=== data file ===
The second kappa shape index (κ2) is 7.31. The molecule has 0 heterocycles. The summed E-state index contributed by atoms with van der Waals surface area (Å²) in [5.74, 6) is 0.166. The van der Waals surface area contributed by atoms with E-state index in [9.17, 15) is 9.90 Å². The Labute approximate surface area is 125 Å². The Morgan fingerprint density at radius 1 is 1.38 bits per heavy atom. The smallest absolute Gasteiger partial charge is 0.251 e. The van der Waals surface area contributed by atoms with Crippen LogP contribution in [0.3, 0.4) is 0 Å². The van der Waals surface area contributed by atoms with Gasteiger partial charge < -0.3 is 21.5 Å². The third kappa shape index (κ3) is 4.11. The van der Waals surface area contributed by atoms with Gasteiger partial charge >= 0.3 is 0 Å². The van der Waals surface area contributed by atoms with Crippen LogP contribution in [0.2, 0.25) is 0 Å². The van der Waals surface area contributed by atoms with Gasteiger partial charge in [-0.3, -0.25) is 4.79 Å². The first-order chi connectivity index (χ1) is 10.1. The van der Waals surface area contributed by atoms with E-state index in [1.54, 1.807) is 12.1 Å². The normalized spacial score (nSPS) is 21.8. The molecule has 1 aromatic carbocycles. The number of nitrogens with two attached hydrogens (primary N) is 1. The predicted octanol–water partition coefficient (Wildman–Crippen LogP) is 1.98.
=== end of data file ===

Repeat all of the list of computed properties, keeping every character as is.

The second kappa shape index (κ2) is 7.31. The molecule has 0 heterocycles. The summed E-state index contributed by atoms with van der Waals surface area (Å²) in [5.74, 6) is 0.166. The van der Waals surface area contributed by atoms with E-state index in [9.17, 15) is 9.90 Å². The Labute approximate surface area is 125 Å². The Morgan fingerprint density at radius 1 is 1.38 bits per heavy atom. The smallest absolute Gasteiger partial charge is 0.251 e. The van der Waals surface area contributed by atoms with Crippen LogP contribution in [0.3, 0.4) is 0 Å². The van der Waals surface area contributed by atoms with Gasteiger partial charge < -0.3 is 21.5 Å². The third kappa shape index (κ3) is 4.11. The van der Waals surface area contributed by atoms with Gasteiger partial charge >= 0.3 is 0 Å². The van der Waals surface area contributed by atoms with Crippen LogP contribution in [0.2, 0.25) is 0 Å². The van der Waals surface area contributed by atoms with Gasteiger partial charge in [-0.3, -0.25) is 4.79 Å². The first-order chi connectivity index (χ1) is 10.1. The van der Waals surface area contributed by atoms with E-state index in [1.54, 1.807) is 12.1 Å². The normalized spacial score (nSPS) is 21.8. The molecule has 1 aromatic carbocycles. The number of nitrogens with two attached hydrogens (primary N) is 1. The predicted octanol–water partition coefficient (Wildman–Crippen LogP) is 1.98.